It’s rather a shame that leather shoes are so often worn with suits. For nothing complements the patina of a well-polished leather more than strong colour.
Grey and blue wools are all very elegant, and there are mutually beneficial combinations – oxblood and navy, for example – but strong colours are unlikely to be found in suitings. The shoes are likely to bring out an aspect of the suit, rather than the other way around: an English tan that highlights the speckles of colour in Harris tweed.
Indeed, there may be a rule of thumb here: Strong colours shed light on their muted neighbours. So leather shoes (other than black) bring out aspects of a subdued suit; bright socks make the most of leather.
For socks are by far the easiest way to put strong colour next to leather. It is no coincidence that brands such as Domenico Vacca and Paul Stuart showcase their shoes with a rolled up sock inside. It makes the patina sing.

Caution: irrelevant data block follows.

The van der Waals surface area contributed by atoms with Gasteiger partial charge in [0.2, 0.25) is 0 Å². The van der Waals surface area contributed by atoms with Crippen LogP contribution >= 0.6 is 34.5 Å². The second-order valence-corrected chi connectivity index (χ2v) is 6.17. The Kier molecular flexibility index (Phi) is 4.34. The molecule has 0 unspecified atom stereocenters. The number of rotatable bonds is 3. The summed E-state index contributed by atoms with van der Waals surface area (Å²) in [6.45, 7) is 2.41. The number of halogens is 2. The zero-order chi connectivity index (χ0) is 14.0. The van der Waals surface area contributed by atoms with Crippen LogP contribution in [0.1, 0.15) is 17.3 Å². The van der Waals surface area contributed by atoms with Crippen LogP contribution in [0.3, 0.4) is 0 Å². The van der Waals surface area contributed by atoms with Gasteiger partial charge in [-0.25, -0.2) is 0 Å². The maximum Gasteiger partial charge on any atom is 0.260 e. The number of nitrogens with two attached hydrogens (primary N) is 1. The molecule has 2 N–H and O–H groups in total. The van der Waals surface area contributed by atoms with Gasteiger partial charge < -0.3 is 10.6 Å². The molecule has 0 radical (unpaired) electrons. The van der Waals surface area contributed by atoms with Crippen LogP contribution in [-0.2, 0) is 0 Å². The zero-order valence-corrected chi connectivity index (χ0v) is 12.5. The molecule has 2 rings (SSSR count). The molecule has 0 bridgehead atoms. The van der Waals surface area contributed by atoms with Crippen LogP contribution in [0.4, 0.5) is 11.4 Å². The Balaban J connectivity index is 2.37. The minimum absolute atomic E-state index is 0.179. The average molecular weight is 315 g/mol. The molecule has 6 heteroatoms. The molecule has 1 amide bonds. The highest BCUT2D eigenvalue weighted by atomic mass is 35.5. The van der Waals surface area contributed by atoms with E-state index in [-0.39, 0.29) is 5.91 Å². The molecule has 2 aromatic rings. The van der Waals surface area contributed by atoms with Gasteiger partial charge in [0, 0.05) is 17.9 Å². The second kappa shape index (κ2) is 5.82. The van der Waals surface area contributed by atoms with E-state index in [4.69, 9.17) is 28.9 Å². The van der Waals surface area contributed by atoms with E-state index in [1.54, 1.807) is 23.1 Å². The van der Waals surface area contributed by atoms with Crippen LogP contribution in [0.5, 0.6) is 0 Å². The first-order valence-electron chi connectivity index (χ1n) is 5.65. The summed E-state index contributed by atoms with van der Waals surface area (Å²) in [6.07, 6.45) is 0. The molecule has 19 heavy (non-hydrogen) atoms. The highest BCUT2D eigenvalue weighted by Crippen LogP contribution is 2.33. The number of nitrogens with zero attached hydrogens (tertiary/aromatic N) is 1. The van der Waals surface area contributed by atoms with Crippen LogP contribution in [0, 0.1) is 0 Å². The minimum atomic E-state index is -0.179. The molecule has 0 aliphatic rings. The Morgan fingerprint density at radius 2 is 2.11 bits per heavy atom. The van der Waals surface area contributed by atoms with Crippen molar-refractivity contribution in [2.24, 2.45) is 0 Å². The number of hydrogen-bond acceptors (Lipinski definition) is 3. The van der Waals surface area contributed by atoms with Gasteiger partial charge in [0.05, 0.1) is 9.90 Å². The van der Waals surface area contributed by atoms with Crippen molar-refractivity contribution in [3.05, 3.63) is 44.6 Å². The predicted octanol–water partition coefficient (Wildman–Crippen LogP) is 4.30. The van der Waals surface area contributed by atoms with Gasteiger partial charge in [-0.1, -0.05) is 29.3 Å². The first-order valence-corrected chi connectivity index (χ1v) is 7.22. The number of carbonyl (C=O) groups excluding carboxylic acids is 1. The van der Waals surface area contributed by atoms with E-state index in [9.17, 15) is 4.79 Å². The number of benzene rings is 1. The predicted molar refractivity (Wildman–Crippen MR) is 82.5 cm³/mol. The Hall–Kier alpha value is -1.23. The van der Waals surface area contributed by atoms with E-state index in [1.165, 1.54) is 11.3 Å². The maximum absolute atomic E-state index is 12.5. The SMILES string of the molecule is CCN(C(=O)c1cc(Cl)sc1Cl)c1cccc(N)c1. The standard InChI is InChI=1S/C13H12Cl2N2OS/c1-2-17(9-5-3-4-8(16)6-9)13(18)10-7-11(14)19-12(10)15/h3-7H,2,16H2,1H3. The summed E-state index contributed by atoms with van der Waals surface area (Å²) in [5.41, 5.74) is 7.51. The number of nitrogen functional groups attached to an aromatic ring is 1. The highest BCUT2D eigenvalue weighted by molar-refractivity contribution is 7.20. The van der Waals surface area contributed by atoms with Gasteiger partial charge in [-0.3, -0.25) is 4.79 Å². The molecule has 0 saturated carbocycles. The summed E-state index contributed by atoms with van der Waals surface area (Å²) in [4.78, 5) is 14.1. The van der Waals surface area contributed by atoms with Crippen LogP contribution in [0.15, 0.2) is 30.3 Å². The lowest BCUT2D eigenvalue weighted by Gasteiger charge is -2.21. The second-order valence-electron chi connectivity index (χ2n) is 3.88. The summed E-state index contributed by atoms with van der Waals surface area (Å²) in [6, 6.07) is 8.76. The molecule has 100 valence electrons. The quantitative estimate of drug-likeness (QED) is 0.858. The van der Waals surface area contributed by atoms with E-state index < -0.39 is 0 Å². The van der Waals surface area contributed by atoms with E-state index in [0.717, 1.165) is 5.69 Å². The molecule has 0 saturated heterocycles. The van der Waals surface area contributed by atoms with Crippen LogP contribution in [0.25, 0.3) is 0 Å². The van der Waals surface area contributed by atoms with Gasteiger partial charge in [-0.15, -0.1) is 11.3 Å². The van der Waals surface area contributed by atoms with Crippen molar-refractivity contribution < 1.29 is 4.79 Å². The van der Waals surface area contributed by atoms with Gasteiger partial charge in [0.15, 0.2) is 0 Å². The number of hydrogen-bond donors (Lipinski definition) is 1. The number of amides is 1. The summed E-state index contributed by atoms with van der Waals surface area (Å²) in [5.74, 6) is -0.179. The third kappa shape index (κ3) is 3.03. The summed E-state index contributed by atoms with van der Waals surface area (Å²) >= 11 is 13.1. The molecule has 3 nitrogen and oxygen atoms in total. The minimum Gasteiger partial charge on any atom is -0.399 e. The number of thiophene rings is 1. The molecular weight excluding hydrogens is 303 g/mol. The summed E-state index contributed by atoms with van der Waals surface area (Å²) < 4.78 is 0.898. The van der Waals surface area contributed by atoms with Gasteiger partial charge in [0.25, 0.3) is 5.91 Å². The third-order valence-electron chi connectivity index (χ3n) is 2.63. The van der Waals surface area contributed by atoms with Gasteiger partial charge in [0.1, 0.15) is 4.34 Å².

Let’s take an example. A really dark, chocolate-brown leather looks great with a bright yellow sock. Yet other bright colours – red is the first that springs to mind – do not. Thick, muddy brown is uplifted by canary yellow; red just looks crass.
It’s not until brown leather gets some highlights to it, and approaches tan, that red begins to work. Artistically, yellow has to work better because the pigment of the brown has more yellow in it than any of the other primary colours.
So when I wish to add a splash of colour below the waist, I pair bright-yellow socks with chocolate shoes. Probably two-hole derbies, or wholecuts, to expose a broad expanse of the leather to its acidic neighbour.